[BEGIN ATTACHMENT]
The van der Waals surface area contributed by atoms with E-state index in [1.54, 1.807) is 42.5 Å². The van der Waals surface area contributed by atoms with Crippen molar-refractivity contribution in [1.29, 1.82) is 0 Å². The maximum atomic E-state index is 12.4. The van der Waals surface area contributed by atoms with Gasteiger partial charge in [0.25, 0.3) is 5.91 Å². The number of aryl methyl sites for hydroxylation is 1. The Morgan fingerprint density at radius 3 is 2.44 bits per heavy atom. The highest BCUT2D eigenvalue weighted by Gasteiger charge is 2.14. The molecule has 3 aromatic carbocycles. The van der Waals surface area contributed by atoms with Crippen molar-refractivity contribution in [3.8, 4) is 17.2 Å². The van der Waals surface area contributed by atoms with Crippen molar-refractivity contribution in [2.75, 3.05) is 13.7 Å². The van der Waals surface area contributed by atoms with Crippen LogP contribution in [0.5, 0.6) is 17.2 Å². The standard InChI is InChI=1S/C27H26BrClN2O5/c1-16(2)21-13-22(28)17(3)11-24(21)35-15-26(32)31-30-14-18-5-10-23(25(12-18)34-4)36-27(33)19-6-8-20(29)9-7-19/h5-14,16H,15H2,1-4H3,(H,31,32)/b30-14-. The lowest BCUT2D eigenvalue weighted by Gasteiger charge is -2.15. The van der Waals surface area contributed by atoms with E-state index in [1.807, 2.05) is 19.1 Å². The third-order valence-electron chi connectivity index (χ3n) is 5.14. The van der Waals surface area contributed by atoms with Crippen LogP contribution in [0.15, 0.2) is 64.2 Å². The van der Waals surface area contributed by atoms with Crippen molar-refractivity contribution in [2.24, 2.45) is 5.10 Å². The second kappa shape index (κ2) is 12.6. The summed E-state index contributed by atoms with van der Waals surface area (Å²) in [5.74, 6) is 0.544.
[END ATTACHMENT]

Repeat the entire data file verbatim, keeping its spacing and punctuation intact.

The van der Waals surface area contributed by atoms with E-state index in [1.54, 1.807) is 42.5 Å². The van der Waals surface area contributed by atoms with Crippen molar-refractivity contribution in [1.29, 1.82) is 0 Å². The maximum atomic E-state index is 12.4. The van der Waals surface area contributed by atoms with Gasteiger partial charge in [0.25, 0.3) is 5.91 Å². The number of aryl methyl sites for hydroxylation is 1. The Morgan fingerprint density at radius 3 is 2.44 bits per heavy atom. The highest BCUT2D eigenvalue weighted by Gasteiger charge is 2.14. The molecule has 3 aromatic carbocycles. The van der Waals surface area contributed by atoms with Crippen molar-refractivity contribution in [3.8, 4) is 17.2 Å². The van der Waals surface area contributed by atoms with Crippen molar-refractivity contribution in [2.75, 3.05) is 13.7 Å². The van der Waals surface area contributed by atoms with Crippen LogP contribution in [0.5, 0.6) is 17.2 Å². The standard InChI is InChI=1S/C27H26BrClN2O5/c1-16(2)21-13-22(28)17(3)11-24(21)35-15-26(32)31-30-14-18-5-10-23(25(12-18)34-4)36-27(33)19-6-8-20(29)9-7-19/h5-14,16H,15H2,1-4H3,(H,31,32)/b30-14-. The lowest BCUT2D eigenvalue weighted by Gasteiger charge is -2.15. The van der Waals surface area contributed by atoms with E-state index in [1.807, 2.05) is 19.1 Å². The third-order valence-electron chi connectivity index (χ3n) is 5.14. The van der Waals surface area contributed by atoms with Crippen LogP contribution in [0.15, 0.2) is 64.2 Å². The van der Waals surface area contributed by atoms with Crippen molar-refractivity contribution in [2.24, 2.45) is 5.10 Å². The second kappa shape index (κ2) is 12.6. The summed E-state index contributed by atoms with van der Waals surface area (Å²) in [5.74, 6) is 0.544.